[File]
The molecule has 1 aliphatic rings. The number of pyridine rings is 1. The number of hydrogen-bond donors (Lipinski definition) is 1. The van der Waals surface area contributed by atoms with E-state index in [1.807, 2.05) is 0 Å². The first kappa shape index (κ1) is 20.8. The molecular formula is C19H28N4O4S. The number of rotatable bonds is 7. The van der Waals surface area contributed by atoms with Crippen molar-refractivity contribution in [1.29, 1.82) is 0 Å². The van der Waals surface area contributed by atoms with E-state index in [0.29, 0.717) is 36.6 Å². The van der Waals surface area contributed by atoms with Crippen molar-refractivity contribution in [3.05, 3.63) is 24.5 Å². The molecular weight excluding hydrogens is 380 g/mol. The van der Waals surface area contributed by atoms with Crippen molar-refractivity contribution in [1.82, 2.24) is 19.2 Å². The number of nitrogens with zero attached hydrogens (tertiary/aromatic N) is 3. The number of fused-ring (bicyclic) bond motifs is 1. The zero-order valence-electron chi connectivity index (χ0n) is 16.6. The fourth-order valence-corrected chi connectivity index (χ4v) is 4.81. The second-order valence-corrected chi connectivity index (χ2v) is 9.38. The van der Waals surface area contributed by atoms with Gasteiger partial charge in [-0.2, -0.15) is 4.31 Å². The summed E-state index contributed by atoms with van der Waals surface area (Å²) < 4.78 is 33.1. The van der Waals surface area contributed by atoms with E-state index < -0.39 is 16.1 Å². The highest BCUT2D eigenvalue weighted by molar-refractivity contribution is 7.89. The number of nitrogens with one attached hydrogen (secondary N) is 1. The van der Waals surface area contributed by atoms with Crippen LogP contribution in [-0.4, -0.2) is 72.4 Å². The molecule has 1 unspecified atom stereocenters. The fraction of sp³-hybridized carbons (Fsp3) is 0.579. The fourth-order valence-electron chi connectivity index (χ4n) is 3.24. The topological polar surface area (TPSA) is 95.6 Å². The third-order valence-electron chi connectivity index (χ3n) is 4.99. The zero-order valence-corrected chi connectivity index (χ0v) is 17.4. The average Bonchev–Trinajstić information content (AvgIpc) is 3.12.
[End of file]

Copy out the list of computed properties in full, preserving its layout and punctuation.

The molecule has 1 aliphatic rings. The number of pyridine rings is 1. The number of hydrogen-bond donors (Lipinski definition) is 1. The van der Waals surface area contributed by atoms with E-state index in [1.807, 2.05) is 0 Å². The first kappa shape index (κ1) is 20.8. The molecular formula is C19H28N4O4S. The number of rotatable bonds is 7. The van der Waals surface area contributed by atoms with Crippen molar-refractivity contribution in [1.29, 1.82) is 0 Å². The van der Waals surface area contributed by atoms with E-state index in [0.29, 0.717) is 36.6 Å². The van der Waals surface area contributed by atoms with Crippen molar-refractivity contribution in [3.05, 3.63) is 24.5 Å². The molecular weight excluding hydrogens is 380 g/mol. The van der Waals surface area contributed by atoms with Crippen molar-refractivity contribution in [1.82, 2.24) is 19.2 Å². The number of nitrogens with zero attached hydrogens (tertiary/aromatic N) is 3. The number of fused-ring (bicyclic) bond motifs is 1. The zero-order valence-electron chi connectivity index (χ0n) is 16.6. The fourth-order valence-corrected chi connectivity index (χ4v) is 4.81. The second-order valence-corrected chi connectivity index (χ2v) is 9.38. The van der Waals surface area contributed by atoms with Gasteiger partial charge in [-0.2, -0.15) is 4.31 Å². The summed E-state index contributed by atoms with van der Waals surface area (Å²) < 4.78 is 33.1. The van der Waals surface area contributed by atoms with E-state index < -0.39 is 16.1 Å². The highest BCUT2D eigenvalue weighted by molar-refractivity contribution is 7.89. The number of nitrogens with one attached hydrogen (secondary N) is 1. The van der Waals surface area contributed by atoms with Crippen LogP contribution in [-0.4, -0.2) is 72.4 Å². The molecule has 1 unspecified atom stereocenters. The fraction of sp³-hybridized carbons (Fsp3) is 0.579. The fourth-order valence-electron chi connectivity index (χ4n) is 3.24. The topological polar surface area (TPSA) is 95.6 Å². The third-order valence-electron chi connectivity index (χ3n) is 4.99. The zero-order valence-corrected chi connectivity index (χ0v) is 17.4. The average Bonchev–Trinajstić information content (AvgIpc) is 3.12.